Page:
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The Framers, lived in a different time. Congress as they envisioned it did not need term limits, because they envisioned it was always going to be a part-time job. James Madison, for instance, simply assumed that Representatives would be "called for the most part from pursuits of a private nature and continued in appointment for a short period of office." That assumption, understandable in its day, allowed the Framers to believe that Congress would just naturally remain a citizen legislature, without any Constitutional requirement that those serving in Congress not spend their entire lives there. The Framers never had reason to question their mistaken assumption, because Congressional service remained a part-time job for the nation's first century. The early Congress met for only a matter of months each year. In fact, the early Congresses met mostly during the winter months, when most citizens could afford time away from their normal jobs in the primarily agrarian economy.



The term limits concept was considered during the Constitutional Convention of 1787, it was rejected by the delegates, who instead provided for short terms of office,  two years for the House of Representatives, four years for the Presidency, and six years for the Senate. James Madison, who opposed term limits at the Constitutional Convention, recorded in his notes the words of a fellow delegate, Roger Sherman: "Frequent elections are necessary to preserve the good behavior of rulers. They also tend to give permanency to the Government, by preserving that good behavior, because it ensures their re-election." 



James Madison, in  The Federalist, No. 53, cited the advantage of long-standing membership in a Congress elected directly by the people and explained the disadvantage of a great number of new members in Congress:

A few of the members, as happens in all such assemblies, will possess superior talents; will, by frequent re-elections, become members of long standing; will be thoroughly masters of the public business, and perhaps not unwilling to avail themselves of those advantages. The greater the proportion of new members and the less the information of the bulk of the members, the more apt they will be to fall into the snares that may be laid for them.


Alexander Hamilton: "Nothing appears more plausible at first sight, nor more ill-founded upon close inspection [than term limits].... One ill effect of the exclusion would be a diminution of the inducements to good behavior. There are few men who would not feel much less zeal in the discharge of a duty when they were conscious that the advantage of the station with which it was connected must be relinquished at a determinate period, than when they were permitted to entertain a hope of obtaining, by meriting, a continuance of them." (The Federalist, #72)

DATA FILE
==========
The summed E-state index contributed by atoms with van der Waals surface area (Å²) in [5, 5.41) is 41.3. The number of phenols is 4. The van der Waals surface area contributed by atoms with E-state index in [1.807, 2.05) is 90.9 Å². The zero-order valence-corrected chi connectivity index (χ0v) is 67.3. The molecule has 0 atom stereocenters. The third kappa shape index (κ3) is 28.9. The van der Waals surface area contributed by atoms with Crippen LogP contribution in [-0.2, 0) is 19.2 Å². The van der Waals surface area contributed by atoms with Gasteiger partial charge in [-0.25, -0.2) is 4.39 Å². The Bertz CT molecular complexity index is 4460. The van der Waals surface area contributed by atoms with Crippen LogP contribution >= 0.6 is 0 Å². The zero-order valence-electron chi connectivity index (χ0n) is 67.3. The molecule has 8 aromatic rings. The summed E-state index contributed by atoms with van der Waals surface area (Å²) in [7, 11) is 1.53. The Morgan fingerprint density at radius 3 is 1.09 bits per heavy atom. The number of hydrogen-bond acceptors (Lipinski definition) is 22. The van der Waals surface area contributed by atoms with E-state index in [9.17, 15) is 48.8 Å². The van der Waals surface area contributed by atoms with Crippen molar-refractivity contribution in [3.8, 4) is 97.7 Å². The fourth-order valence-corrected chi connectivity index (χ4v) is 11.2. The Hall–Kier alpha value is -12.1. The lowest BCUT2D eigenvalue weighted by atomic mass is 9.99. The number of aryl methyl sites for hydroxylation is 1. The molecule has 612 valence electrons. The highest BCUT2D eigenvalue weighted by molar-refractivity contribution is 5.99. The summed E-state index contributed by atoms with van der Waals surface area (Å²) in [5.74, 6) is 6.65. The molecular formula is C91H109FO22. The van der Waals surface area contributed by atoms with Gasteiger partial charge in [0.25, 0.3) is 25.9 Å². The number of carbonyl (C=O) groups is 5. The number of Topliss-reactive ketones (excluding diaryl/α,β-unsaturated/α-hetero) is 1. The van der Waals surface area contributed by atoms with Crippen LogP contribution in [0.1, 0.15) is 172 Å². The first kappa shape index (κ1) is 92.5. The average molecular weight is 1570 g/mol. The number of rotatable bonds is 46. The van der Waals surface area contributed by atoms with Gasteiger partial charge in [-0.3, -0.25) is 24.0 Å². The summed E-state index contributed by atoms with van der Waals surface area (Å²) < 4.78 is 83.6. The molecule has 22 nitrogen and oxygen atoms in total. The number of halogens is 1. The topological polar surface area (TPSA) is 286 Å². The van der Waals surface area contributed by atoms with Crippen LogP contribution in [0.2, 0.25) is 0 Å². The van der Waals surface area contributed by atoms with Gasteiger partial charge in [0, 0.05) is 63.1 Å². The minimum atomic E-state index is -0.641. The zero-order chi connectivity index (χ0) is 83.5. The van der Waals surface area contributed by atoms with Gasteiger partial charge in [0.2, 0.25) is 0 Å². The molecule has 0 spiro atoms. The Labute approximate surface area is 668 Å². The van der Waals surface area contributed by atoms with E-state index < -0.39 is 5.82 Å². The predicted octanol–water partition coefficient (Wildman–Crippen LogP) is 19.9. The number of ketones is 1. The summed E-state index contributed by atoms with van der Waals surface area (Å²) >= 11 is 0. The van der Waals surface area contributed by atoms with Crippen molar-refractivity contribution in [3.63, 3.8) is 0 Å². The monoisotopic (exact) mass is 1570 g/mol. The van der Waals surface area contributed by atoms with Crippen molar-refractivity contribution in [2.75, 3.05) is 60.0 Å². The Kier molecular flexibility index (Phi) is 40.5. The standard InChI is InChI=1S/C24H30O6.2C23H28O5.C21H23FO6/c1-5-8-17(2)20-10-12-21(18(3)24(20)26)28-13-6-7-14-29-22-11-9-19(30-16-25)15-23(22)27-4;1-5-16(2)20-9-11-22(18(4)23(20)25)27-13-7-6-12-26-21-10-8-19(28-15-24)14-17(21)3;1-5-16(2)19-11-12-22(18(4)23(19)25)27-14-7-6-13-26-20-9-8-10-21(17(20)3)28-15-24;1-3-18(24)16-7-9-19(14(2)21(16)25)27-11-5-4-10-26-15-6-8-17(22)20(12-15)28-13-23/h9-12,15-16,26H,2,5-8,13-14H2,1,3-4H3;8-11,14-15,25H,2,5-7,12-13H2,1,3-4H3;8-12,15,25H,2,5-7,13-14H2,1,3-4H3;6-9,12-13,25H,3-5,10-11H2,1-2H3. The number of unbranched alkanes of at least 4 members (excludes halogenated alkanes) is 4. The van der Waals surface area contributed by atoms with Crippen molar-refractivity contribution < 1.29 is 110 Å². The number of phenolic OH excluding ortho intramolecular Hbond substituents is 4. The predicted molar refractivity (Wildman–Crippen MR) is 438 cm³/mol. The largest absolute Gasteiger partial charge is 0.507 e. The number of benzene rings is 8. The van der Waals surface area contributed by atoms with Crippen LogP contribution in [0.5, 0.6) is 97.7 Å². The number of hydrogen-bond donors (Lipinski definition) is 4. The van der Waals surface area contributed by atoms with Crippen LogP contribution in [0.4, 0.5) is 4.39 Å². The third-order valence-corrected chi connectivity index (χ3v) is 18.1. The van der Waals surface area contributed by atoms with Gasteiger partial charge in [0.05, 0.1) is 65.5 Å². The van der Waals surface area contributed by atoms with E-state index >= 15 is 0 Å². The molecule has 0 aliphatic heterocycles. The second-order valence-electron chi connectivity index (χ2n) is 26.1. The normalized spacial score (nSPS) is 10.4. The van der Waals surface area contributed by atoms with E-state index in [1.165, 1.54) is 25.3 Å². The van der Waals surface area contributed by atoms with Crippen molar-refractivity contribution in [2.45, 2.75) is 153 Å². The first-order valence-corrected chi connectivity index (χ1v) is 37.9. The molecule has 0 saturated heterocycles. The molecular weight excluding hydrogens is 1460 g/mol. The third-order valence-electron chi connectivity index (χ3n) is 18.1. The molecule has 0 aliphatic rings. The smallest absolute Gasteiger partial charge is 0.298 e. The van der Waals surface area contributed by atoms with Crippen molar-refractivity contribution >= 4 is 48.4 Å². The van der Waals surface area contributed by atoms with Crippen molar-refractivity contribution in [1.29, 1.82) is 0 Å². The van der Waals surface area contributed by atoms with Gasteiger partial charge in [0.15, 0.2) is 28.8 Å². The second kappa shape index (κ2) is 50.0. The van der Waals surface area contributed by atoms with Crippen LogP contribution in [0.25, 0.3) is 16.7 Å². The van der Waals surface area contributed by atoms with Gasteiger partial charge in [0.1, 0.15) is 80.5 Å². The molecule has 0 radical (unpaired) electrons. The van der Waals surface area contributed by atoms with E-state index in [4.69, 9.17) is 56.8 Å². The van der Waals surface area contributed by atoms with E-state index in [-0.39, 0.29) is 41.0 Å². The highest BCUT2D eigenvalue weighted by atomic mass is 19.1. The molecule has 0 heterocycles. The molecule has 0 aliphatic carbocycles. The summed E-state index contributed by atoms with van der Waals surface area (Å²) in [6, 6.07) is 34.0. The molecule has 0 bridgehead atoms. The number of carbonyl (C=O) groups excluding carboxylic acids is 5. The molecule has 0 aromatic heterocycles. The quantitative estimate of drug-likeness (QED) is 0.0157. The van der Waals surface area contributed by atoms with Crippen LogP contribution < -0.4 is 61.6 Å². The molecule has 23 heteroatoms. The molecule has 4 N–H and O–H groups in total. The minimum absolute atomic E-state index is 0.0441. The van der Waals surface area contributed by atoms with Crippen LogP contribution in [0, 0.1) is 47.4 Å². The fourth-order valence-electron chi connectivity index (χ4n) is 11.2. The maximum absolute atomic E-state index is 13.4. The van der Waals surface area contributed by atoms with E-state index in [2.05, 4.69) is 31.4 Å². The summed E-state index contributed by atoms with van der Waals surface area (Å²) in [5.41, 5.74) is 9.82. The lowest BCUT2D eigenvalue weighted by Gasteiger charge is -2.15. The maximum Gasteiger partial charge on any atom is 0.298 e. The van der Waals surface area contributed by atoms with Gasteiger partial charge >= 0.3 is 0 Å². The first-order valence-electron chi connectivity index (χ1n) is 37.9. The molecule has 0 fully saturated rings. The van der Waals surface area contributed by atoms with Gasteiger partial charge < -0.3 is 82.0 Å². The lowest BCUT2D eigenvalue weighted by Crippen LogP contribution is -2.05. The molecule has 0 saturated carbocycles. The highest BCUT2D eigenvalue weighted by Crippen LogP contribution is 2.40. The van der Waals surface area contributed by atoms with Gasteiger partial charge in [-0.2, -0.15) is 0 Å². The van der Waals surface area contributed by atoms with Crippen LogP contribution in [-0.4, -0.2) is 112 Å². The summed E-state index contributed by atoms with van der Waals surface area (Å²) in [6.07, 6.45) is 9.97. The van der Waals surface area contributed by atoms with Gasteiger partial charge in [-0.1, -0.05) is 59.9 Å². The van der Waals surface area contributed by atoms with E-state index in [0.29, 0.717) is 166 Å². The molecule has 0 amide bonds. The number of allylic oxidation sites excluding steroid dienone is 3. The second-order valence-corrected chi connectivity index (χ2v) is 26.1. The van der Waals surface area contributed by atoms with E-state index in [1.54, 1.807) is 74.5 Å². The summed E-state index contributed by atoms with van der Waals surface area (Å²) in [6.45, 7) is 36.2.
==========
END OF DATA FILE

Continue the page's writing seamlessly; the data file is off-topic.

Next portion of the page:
John Adams: "There is no right clearer, and few of more importance, than that the people should be at liberty to choose the ablest and best men, and that men of the greatest merit should exercise the most important employments; yet, upon the present [term limits] supposition, the people voluntarily resign this right, and shackle their own choice.... [T]hey must all return to private life, and be succeeded by another set, who have less wisdom, wealth, virtue, and less of the confidence and affection of the people." (A Defence of the Constitutions of the United States of America)



Gouverneur Morris: "The ineligibility proposed by the [terms limitation] clause as it stood tended to destroy the great motive to good behavior, the hope of being rewarded by a re-appointment.



Harry Truman recommended that the 22nd Amendment be applied to all federal officials, not just the President, to prevent, in his words, the "fossilization of the key committees." Truman said a limit on congressional service would "help cure senility and seniority--both terrible legislative diseases."



During the first 150 years of this country's history, term limits were unnecessary. Turnover in the U.S. House of Representatives was routinely over 50 percent. Over the last decade we have experienced reelection rates averaging over 90 percent creating a class of career politicians who have insulated themselves from the public will and grown less and less representative of the people.


CON 8.1

Elections are for getting rid of politicians who are not performing up to the peoples expectations. Term limits are for eliminating politicians who are performing. If you believe a politician should be removed from office, do it the American way, with facts, ideas and the voting booth. 



Incumbent politicians have too big of an advantage, with big money and name recognition. We need some way to get new people elected.




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